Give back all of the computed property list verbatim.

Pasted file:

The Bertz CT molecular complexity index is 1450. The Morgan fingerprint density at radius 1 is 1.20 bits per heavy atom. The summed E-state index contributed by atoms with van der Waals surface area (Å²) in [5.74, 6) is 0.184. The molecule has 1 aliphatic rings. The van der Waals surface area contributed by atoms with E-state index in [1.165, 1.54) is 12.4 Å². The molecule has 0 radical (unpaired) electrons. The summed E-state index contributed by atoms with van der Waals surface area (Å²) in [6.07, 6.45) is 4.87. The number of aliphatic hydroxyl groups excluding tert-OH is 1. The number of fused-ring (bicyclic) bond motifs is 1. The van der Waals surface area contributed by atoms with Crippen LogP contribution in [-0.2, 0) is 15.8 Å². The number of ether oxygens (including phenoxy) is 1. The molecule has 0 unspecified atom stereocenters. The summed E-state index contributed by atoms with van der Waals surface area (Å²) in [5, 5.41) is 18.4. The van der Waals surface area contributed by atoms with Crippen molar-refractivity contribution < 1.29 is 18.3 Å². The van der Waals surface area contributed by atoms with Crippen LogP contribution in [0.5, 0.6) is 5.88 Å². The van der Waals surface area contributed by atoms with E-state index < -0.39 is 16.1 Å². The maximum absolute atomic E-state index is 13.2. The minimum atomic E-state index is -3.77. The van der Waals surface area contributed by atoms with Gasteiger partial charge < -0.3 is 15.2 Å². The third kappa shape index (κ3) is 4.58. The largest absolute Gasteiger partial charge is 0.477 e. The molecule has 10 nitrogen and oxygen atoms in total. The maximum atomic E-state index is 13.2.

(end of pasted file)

The Bertz CT molecular complexity index is 1450. The Morgan fingerprint density at radius 1 is 1.20 bits per heavy atom. The summed E-state index contributed by atoms with van der Waals surface area (Å²) in [5.74, 6) is 0.184. The molecule has 1 aliphatic rings. The van der Waals surface area contributed by atoms with E-state index in [1.165, 1.54) is 12.4 Å². The molecule has 0 radical (unpaired) electrons. The summed E-state index contributed by atoms with van der Waals surface area (Å²) in [6.07, 6.45) is 4.87. The number of aliphatic hydroxyl groups excluding tert-OH is 1. The number of fused-ring (bicyclic) bond motifs is 1. The van der Waals surface area contributed by atoms with Crippen LogP contribution in [-0.2, 0) is 15.8 Å². The number of ether oxygens (including phenoxy) is 1. The molecule has 0 unspecified atom stereocenters. The summed E-state index contributed by atoms with van der Waals surface area (Å²) in [5, 5.41) is 18.4. The van der Waals surface area contributed by atoms with Crippen molar-refractivity contribution < 1.29 is 18.3 Å². The van der Waals surface area contributed by atoms with Crippen LogP contribution in [0.5, 0.6) is 5.88 Å². The van der Waals surface area contributed by atoms with E-state index < -0.39 is 16.1 Å². The maximum absolute atomic E-state index is 13.2. The minimum atomic E-state index is -3.77. The van der Waals surface area contributed by atoms with Gasteiger partial charge < -0.3 is 15.2 Å². The third kappa shape index (κ3) is 4.58. The largest absolute Gasteiger partial charge is 0.477 e. The molecule has 10 nitrogen and oxygen atoms in total. The maximum atomic E-state index is 13.2.